Again, that’s the luck factor coming into play. On Monday, we held a trial raid. We didn’t have the numbers to pull off attempts on Ragnaros (and I wouldn’t dream of going back in there, at least not for a while). The next course of action was to get both groups acclimated and used to each other. I wanted to see if there were going to be any potential personality conflicts. We ended up stepping into Blackwing Descent on 25 and had some fun in there for the next few hours blowing up as many bosses as we could before time ran out (and wow I didn’t realize the extent of the nerf).
Step 3: Meet with every new player coming in
With every recruit who was interested in joining and every player who was coming in, I did my absolute best to sit down with them and answer their questions. You figure players who are getting pulled from their sense of familiarity into a completely brand new setting are going to want to know what they’re diving head first into. I set aside some time and hung out with them on their voice servers and addressed their concerns as much as possible. The biggest thing here is be honest. If you don’t know, just say you don’t know. While GMs are often expected to know everything, that expectation is far from reality.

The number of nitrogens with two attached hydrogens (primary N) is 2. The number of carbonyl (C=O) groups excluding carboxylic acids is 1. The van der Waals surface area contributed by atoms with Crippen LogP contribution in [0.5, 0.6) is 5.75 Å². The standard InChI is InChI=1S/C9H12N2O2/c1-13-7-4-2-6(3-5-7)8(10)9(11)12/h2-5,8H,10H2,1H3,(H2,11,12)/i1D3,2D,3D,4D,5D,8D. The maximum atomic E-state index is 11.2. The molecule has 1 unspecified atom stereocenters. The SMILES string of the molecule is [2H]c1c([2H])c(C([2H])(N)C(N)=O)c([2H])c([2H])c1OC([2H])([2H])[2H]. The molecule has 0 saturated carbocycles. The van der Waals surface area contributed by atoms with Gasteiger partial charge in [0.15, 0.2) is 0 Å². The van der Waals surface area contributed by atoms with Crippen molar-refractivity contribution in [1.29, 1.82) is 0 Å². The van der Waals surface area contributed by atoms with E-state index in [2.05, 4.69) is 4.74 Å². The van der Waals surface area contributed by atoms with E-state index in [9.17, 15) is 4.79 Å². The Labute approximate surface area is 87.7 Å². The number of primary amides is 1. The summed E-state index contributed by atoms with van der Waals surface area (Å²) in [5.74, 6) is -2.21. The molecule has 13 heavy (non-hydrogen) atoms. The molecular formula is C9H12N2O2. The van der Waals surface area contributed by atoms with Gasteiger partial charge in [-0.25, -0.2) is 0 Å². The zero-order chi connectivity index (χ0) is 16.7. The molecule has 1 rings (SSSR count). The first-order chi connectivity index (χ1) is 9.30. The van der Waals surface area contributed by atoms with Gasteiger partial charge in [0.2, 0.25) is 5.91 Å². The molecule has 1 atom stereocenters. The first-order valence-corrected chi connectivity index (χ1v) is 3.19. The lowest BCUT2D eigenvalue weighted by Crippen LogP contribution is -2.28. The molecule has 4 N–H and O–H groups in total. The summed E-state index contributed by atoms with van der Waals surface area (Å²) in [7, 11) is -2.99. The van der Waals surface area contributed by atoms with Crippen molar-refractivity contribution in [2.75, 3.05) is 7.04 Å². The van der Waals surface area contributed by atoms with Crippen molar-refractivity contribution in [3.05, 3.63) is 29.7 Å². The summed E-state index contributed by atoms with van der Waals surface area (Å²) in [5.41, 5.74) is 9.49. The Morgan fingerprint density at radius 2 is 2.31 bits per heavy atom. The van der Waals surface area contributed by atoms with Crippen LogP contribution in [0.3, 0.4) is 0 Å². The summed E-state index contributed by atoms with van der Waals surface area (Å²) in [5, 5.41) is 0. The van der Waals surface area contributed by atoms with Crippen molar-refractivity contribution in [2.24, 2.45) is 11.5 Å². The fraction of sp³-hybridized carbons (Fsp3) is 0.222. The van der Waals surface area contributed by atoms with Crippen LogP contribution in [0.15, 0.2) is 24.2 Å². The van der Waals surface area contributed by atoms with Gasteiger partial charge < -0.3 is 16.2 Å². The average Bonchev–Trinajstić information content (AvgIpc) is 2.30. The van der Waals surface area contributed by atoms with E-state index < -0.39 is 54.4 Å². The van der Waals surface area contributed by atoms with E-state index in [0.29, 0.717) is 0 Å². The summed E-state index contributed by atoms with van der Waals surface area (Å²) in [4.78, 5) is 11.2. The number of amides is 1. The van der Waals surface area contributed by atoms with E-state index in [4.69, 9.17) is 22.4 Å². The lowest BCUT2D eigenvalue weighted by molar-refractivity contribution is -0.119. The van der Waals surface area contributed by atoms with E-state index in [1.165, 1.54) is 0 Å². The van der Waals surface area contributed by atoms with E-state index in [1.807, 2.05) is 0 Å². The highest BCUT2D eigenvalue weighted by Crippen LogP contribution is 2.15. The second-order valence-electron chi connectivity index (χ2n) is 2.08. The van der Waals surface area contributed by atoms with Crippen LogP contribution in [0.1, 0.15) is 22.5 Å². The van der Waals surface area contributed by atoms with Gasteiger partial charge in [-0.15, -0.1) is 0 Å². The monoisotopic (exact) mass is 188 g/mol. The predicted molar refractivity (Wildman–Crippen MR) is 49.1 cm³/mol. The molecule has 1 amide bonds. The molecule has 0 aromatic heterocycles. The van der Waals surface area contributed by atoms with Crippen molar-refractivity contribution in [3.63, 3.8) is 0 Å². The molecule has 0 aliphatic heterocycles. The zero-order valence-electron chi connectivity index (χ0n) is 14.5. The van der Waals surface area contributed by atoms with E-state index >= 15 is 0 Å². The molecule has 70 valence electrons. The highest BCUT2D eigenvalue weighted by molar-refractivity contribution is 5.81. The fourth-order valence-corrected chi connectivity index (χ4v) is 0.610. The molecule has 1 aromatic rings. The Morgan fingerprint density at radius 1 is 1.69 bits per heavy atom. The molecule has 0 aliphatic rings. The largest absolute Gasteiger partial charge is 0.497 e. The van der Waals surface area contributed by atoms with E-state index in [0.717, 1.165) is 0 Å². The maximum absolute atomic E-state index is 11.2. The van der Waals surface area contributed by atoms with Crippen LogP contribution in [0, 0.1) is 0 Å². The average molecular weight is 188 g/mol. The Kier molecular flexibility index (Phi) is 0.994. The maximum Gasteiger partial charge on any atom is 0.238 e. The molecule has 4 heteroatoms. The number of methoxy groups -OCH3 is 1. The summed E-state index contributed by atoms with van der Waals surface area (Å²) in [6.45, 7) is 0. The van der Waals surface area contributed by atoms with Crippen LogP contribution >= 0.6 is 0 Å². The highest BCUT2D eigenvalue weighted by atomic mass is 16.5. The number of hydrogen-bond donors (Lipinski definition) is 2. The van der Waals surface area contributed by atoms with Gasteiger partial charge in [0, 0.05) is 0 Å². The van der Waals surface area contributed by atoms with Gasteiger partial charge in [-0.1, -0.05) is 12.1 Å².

Even though the guild took a fatal blow, we’re going to be okay. The guild is evolving from a simple WoW guild into a truly multigaming community (League of Legends!). Although, I’m disappointed at losing several friends. These were players who I trusted and confided in. This experience only goes to show that you never truly know who your friends are going to be in this game. Some people change, some things don’t. That’s the way it goes.
Heck, we even picked up a weekend raiding 10 man guild in the process. If any players out there are looking for a solid 10 man group to run with on the weekends, look us up (4 PM – 730 PM Saturday and Sunday afternoon).
Bonus step: Reflection
This is a great time to reflect and think about your guild some more and what you want to do with it. I’ve had to make compromises and look the other way at times for the sake of guild cohesion in the past. After this though, I’ve developed a better understanding of what I wanted to do and what I expected from the team. As Mel said, it’s possible to have elite players without the berating elitism. Even though the process will take longer, it’ll be better for recruiting and for the atmosphere in the long run.
It’s a good thing Enjin allows us guild leaders to create multiple application forms.
We’re about to finish out our first week in Firelands. We’ll be back in front of Ragnaros in no time.
Has your guild experienced a rebuild? What steps did you take after the fact? Did it ultimately end up working? Was there anything you wish you could have done differently?